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What Is an “Other Specified” Diagnosis?

When symptoms don’t exactly match a specific disorder

Getting a diagnosis of a mental health or learning disorder depends on having a very specific set of symptoms. Sometimes, it’s clear that a child is struggling, but they’re missing just one or two of the symptoms that are necessary for a certain diagnosis. In those cases, a clinician might give them what’s called an “other specified” diagnosis.

For example, a diagnosis of generalized anxiety disorder (GAD) requires that the child experience anxiety more days than not. A clinician might see that a child has all the other symptoms of that disorder and that anxiety is interfering with their life, but their anxiety might not show up on enough days to technically count as GAD. In that case, the child could be diagnosed with “Other Specified Anxiety Disorder.” The clinician would add a note to the diagnosis explaining the reason that the diagnosis is not GAD.

“Other specified” diagnoses are not necessarily less severe (or more severe) than specific diagnoses. A child with this kind of diagnosis may still experience significant distress, even though their symptoms don’t exactly match a typical diagnosis.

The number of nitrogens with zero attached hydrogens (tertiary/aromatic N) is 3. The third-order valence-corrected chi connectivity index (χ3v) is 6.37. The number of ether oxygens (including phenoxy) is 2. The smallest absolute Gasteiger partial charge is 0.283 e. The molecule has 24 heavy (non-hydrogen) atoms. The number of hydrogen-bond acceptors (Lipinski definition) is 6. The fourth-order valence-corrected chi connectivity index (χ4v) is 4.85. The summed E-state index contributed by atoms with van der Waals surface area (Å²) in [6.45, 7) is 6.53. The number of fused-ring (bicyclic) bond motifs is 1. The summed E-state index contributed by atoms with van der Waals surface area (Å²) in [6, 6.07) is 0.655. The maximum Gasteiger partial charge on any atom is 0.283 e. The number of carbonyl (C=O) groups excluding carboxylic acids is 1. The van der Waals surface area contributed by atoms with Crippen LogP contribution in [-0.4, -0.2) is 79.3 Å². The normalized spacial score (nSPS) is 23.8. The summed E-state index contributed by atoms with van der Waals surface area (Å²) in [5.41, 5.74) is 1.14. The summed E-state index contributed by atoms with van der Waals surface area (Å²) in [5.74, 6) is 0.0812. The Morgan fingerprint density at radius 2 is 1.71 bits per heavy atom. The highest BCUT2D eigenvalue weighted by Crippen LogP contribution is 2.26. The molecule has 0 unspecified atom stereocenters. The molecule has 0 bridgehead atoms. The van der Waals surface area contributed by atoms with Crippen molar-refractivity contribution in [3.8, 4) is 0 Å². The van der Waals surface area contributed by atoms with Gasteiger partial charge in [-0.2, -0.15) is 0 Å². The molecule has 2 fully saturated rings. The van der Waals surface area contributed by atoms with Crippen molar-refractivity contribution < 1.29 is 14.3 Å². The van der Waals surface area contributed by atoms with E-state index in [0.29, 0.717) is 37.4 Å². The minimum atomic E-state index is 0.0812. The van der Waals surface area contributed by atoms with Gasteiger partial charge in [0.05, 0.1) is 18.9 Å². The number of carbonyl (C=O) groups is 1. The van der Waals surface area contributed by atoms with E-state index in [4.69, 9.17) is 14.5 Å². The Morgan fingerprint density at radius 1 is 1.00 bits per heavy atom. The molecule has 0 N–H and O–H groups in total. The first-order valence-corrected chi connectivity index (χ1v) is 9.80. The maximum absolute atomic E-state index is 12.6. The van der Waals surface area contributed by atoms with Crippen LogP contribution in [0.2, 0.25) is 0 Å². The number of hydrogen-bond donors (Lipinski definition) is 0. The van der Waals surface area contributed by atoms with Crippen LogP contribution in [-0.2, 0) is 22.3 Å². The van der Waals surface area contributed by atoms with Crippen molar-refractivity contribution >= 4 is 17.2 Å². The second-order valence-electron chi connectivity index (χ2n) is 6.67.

“Other specified” diagnoses are not just for children. Adolescents and adults can receive them as well. People with “other specified” diagnoses can often get the same kinds of treatment as those who have been diagnosed with specific disorders, and insurance is just as likely to cover that treatment.

Sometimes, an “other specified” diagnosis will be revised later if the child’s symptoms evolve to better match a specific diagnosis. Other times, the “other specified” diagnosis will continue to make sense throughout the child’s treatment.

“Other specified” diagnoses that children and adolescents may receive include:

  • Other specified anxiety disorder
  • Other specified depressive disorder
  • Other specified attention-deficit/hyperactivity disorder (ADHD)
  • Other specified bipolar disorder
  • Other specified obsessive-compulsive or related disorder (OCD)
  • Other specified feeding or eating disorder
  • Other specified tic disorder

There is also a set of similar diagnoses known as unspecified diagnoses, which you can learn more about here. The main difference is that an unspecified diagnosis doesn’t include detailed information or the reason that the criteria for a specific diagnosis are not met.

Finally, you might see diagnoses that use the term “NOS,” which stands for “not otherwise specified.” This terminology comes from a previous version of the DSM, the manual that clinicians use to make diagnoses. NOS diagnoses were officially discontinued with the publication of the DSM-5 in 2013, but some clinicians may still use them. NOS diagnoses work the same way as “other specified” diagnoses in practice.